Gore Gore-Tex Shoe Covers - Note sure which model again, but they're goretex not windstopper. To be honest, this is probably one area where you could save some money buy getting something that's waterproof but not breathable.

    Problem is - after all this expense, this getup still isn't any good if it's above 50 degrees. As other people have alluded to, even the most "breathable" raingear (which this is) will trap sweat inside it above 50 degrees and you'll end up just as soaking wet from sweat as you do from the rain.

    Above 50 degrees, my best suggestion is to wear clothing that keeps you warm if it gets wet - most synthetic bike gear does, and anything made of wool does as well. You cannot keep your feet dry - fenders help keep your wheel from splashing on them, but if it's raining no matter what you put on your feet/shoes, water will run down your leg and into your shoe anyways. The only way to keep your feet totally dry is to wear full gear so no water runs down your body, and that's just to hot above 50 degrees.

    Shower's Pass also makes a vest that's waterproof on the front for the 50-60 degrees stuff -
    http://www.showerspass.com/catalog/closeout/tri-vest

    Also, be sure to do research on the kind of tires you have - if they grip decently when it's wet. And the brake pads on your bike - some are much, much better in the wet than others. And as I mentioned, fenders help a lot if it *was* raining and there's water on the road but it's not raining any more. And they help keep road grime from getting thrown up onto you in any conditions - rain is just water and will dry, but road grime is pretty nasty to get rid of.

    The one other thing I've heard of is a "rain cape" - you look kind of silly, but it's open on the bottom (for airflow, and you need fenders for it to be effective) but waterproof on the top so it keeps the rain off of you.

  13. #13
    Senior Member jrickards's Avatar
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    Quote Originally Posted by dramiscram View Post
    One more thing: don't listen to jrickards, he's a cold blood reptilian man
    I am NOT A MAN!!!

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    Yeah, fenders don't do anything if it's doing anything more than drizzling. They're more about keeping road grime off of you and the bike.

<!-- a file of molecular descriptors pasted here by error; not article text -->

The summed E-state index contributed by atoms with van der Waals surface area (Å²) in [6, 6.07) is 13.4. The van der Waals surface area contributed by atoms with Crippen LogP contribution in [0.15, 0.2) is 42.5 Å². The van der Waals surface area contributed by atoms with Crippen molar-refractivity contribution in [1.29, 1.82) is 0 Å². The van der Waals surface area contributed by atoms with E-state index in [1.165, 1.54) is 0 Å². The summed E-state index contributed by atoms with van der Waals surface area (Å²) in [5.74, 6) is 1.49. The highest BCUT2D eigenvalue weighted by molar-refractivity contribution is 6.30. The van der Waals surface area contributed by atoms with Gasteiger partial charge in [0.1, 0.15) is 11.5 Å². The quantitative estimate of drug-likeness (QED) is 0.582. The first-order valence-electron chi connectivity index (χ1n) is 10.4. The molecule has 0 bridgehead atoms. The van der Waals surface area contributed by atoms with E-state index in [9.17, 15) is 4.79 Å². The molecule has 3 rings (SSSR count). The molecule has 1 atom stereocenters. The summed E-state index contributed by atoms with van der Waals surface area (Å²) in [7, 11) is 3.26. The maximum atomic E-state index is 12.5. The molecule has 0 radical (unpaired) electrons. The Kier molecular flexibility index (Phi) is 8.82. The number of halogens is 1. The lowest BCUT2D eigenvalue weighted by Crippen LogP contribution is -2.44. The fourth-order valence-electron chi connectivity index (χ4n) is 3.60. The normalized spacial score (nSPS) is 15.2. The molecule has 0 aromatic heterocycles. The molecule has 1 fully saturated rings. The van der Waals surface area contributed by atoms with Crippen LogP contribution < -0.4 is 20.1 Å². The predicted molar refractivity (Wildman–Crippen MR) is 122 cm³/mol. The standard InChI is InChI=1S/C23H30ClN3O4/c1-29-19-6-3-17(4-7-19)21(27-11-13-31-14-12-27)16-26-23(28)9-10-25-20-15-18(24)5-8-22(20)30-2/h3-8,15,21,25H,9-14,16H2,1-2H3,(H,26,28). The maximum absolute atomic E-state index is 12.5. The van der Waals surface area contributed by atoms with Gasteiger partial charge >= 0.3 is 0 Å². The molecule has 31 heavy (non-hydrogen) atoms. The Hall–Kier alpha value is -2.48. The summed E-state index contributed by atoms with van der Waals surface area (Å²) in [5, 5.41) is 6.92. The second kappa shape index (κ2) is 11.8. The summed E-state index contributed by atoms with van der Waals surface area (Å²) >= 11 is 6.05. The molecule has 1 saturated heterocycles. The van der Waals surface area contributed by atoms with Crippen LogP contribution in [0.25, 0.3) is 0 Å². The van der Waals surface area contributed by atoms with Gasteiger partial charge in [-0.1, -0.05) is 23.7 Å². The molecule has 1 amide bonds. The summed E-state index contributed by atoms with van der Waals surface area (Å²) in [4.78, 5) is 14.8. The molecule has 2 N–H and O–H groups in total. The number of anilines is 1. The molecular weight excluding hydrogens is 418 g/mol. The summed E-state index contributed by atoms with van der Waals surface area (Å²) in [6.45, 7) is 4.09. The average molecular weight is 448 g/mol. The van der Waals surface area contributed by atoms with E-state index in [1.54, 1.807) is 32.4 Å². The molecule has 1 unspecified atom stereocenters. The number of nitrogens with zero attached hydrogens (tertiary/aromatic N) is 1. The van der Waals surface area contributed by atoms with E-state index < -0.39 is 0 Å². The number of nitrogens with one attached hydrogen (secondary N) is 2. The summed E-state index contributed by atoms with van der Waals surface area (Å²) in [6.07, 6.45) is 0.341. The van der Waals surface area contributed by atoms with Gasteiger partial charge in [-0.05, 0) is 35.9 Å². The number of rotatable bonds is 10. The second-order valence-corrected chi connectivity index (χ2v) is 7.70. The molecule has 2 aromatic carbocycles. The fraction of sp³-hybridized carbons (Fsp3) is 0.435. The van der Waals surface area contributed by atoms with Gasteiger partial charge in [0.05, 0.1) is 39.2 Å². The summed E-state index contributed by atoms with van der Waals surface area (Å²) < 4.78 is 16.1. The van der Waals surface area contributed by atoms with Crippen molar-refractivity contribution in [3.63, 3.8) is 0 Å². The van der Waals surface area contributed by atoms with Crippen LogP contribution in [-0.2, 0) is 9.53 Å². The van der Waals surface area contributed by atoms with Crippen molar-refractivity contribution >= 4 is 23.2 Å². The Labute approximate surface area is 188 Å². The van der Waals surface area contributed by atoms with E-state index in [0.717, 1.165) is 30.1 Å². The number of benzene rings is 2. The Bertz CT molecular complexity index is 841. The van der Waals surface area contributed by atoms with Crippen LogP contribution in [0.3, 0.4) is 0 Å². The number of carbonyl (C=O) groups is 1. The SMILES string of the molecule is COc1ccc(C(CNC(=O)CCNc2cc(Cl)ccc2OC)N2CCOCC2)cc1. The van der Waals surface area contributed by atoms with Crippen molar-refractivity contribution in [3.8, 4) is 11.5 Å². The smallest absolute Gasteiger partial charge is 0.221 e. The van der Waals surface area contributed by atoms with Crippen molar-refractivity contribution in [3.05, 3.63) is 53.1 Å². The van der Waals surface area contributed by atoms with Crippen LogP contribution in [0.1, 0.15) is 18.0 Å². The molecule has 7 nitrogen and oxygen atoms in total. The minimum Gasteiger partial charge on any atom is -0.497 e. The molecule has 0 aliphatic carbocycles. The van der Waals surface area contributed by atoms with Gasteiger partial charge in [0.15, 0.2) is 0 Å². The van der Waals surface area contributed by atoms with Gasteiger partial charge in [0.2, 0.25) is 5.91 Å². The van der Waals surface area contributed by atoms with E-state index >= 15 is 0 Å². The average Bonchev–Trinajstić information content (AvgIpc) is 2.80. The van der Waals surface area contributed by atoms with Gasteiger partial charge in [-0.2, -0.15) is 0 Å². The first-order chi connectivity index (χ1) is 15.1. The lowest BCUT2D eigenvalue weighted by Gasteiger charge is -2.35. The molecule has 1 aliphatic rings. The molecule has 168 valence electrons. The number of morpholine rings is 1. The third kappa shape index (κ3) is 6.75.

If it's colder, I'll wear a light waterproof jacket and put newspaper bags around my shoes (it looks ridiculous, but it works). If it's warm enough, I'll just get wet and clean up at work. I'm changing clothes anyway, so being wet isn't too big of a deal. My clothes will usually dry out enough by the ride home.

    I will probably invest in a rain suit for next winter, or at least some waterproof gloves. Cold wind + wet gloves = frozen hands.


    Oh, and the newspaper-in-the-shoes trick really does work. The water wicks up from the shoes to the exposed part of the newspaper and evaporates. Wet shoes become dry shoes by the end of the work day.

  15. #15
    Senior Member rumrunn6's Avatar
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    I can't stay dry no matter what. but it's funny to keep the rain off only to generate my own water/wetness as sweat. when riding with rain gear it's a matter of layers, or in the summer, lack there-of. at some pint the cross-over equals out so you wear less and get wet from both sweat and rain. one trick you might enjoy is a clear cheap motel style shower cap over your helmet. it's also a good wind break in cold months.
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  16. #16
    George Krpan
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    Get a cheap rain suit and cut it off just below the elbows and just below the knees. Don't wear socks. Wear a cycling cap to keep the rain out of your eyes.

  17. #17
    Senior Member wolfchild's Avatar
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    I get wet and then change my clothes after I get to work. I hang the wet clothes to dry so they are ready at the end of my work day for a ride home.... I don't believe there is such a thing as 100% waterproof and 100% breatheable at the same time. Even the most expensive gore-tex will get wet if it's out in the heavy rain long enough. Gore-tex is hot and sweaty as hell that's why most gore-tex jackets need long pit-zips for ventalation. It may be ok for walking or hiking but I would never use it for an intense physical activity such as cycling.

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    aka Tom Reingold noglider's Avatar
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    I've been comfortable riding in the rain sometimes wearing two or three layers of wool. Synthetic might do the trick, too. I agree with those who use different approaches for different temperatures. When it's warm, I like mesh shoes or sandals, because my feet dry much more quickly than shoes. Also, cotton socks are the worst. I wear wool socks year-round, except when I wear sandals and no socks.

    Sometimes I get drenched, though. I would keep one or two complete sets of clothing at work, including socks and shoes.

    I like the newspaper-in-the-shoes trick. Salt or baking soda might work even better.

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    Shower's Pass rain jacket- a superior product that does the best job of anything I've ever had of protecting me from rain. I do have some design issues around the sleeves, the pockets and the hood but it has served me well. I bought it on sale at REI and it was still outrageously expensive.

    Gore Tex rain pants. (design issues around the fit and the Velcro fittings at the ankle) They also work great for keeping rain away.